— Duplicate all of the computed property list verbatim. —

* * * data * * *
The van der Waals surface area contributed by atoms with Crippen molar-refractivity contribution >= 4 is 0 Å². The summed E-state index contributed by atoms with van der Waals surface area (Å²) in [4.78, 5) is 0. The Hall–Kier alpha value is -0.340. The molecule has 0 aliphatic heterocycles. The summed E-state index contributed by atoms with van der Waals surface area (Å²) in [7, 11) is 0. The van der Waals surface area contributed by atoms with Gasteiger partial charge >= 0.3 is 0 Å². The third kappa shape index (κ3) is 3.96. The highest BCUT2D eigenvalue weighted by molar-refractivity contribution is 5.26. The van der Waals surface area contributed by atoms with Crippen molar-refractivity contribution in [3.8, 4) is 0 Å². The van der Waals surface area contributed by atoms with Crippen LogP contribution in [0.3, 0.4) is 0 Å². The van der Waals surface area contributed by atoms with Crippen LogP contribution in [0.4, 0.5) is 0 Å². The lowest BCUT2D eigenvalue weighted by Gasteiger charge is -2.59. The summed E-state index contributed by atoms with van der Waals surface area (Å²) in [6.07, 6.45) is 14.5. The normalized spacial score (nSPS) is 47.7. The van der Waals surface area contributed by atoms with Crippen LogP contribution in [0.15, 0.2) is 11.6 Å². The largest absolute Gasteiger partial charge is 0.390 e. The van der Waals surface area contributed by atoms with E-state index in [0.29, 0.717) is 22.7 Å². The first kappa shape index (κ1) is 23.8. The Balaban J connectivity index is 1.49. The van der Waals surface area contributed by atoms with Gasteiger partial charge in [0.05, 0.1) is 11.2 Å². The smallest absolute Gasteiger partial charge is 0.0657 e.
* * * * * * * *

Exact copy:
The van der Waals surface area contributed by atoms with Crippen molar-refractivity contribution >= 4 is 0 Å². The summed E-state index contributed by atoms with van der Waals surface area (Å²) in [4.78, 5) is 0. The Hall–Kier alpha value is -0.340. The molecule has 0 aliphatic heterocycles. The summed E-state index contributed by atoms with van der Waals surface area (Å²) in [7, 11) is 0. The van der Waals surface area contributed by atoms with Gasteiger partial charge >= 0.3 is 0 Å². The third kappa shape index (κ3) is 3.96. The highest BCUT2D eigenvalue weighted by molar-refractivity contribution is 5.26. The van der Waals surface area contributed by atoms with Crippen molar-refractivity contribution in [3.8, 4) is 0 Å². The van der Waals surface area contributed by atoms with Crippen LogP contribution in [0.3, 0.4) is 0 Å². The van der Waals surface area contributed by atoms with Crippen LogP contribution in [0.4, 0.5) is 0 Å². The lowest BCUT2D eigenvalue weighted by Gasteiger charge is -2.59. The summed E-state index contributed by atoms with van der Waals surface area (Å²) in [6.07, 6.45) is 14.5. The normalized spacial score (nSPS) is 47.7. The van der Waals surface area contributed by atoms with Crippen LogP contribution in [0.15, 0.2) is 11.6 Å². The largest absolute Gasteiger partial charge is 0.390 e. The van der Waals surface area contributed by atoms with E-state index in [0.29, 0.717) is 22.7 Å². The first kappa shape index (κ1) is 23.8. The Balaban J connectivity index is 1.49. The van der Waals surface area contributed by atoms with Gasteiger partial charge in [0.05, 0.1) is 11.2 Å². The smallest absolute Gasteiger partial charge is 0.0657 e.